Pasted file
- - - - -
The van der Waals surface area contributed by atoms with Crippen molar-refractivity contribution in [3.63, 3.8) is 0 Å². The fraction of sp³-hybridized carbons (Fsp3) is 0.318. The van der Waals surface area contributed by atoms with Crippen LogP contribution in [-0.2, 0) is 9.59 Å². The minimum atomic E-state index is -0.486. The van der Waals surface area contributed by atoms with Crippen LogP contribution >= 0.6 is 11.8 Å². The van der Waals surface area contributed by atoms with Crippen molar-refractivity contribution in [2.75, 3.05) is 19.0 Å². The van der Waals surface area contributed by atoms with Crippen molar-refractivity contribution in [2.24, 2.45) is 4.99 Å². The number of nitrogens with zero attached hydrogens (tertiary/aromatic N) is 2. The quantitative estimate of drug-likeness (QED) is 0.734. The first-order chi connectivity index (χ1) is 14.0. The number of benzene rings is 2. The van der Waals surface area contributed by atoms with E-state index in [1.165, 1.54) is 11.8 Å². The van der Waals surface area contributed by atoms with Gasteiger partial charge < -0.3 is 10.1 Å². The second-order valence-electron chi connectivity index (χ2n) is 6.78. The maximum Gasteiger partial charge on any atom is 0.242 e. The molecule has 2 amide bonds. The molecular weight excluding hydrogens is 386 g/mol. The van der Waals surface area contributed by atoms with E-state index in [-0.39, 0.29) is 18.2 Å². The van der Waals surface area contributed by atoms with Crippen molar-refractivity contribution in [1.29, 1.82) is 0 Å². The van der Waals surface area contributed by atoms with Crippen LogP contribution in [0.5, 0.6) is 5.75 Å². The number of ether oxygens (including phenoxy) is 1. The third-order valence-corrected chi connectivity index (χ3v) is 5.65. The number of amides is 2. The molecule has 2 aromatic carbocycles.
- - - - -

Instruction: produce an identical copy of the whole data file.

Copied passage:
The van der Waals surface area contributed by atoms with Crippen molar-refractivity contribution in [3.63, 3.8) is 0 Å². The fraction of sp³-hybridized carbons (Fsp3) is 0.318. The van der Waals surface area contributed by atoms with Crippen LogP contribution in [-0.2, 0) is 9.59 Å². The minimum atomic E-state index is -0.486. The van der Waals surface area contributed by atoms with Crippen LogP contribution >= 0.6 is 11.8 Å². The van der Waals surface area contributed by atoms with Crippen molar-refractivity contribution in [2.75, 3.05) is 19.0 Å². The van der Waals surface area contributed by atoms with Crippen molar-refractivity contribution in [2.24, 2.45) is 4.99 Å². The number of nitrogens with zero attached hydrogens (tertiary/aromatic N) is 2. The quantitative estimate of drug-likeness (QED) is 0.734. The first-order chi connectivity index (χ1) is 14.0. The number of benzene rings is 2. The van der Waals surface area contributed by atoms with E-state index in [1.165, 1.54) is 11.8 Å². The van der Waals surface area contributed by atoms with Gasteiger partial charge < -0.3 is 10.1 Å². The second-order valence-electron chi connectivity index (χ2n) is 6.78. The maximum Gasteiger partial charge on any atom is 0.242 e. The molecule has 2 amide bonds. The molecular weight excluding hydrogens is 386 g/mol. The van der Waals surface area contributed by atoms with E-state index in [-0.39, 0.29) is 18.2 Å². The van der Waals surface area contributed by atoms with Crippen molar-refractivity contribution in [1.29, 1.82) is 0 Å². The van der Waals surface area contributed by atoms with Crippen LogP contribution in [0.5, 0.6) is 5.75 Å². The number of ether oxygens (including phenoxy) is 1. The third-order valence-corrected chi connectivity index (χ3v) is 5.65. The number of amides is 2. The molecule has 2 aromatic carbocycles.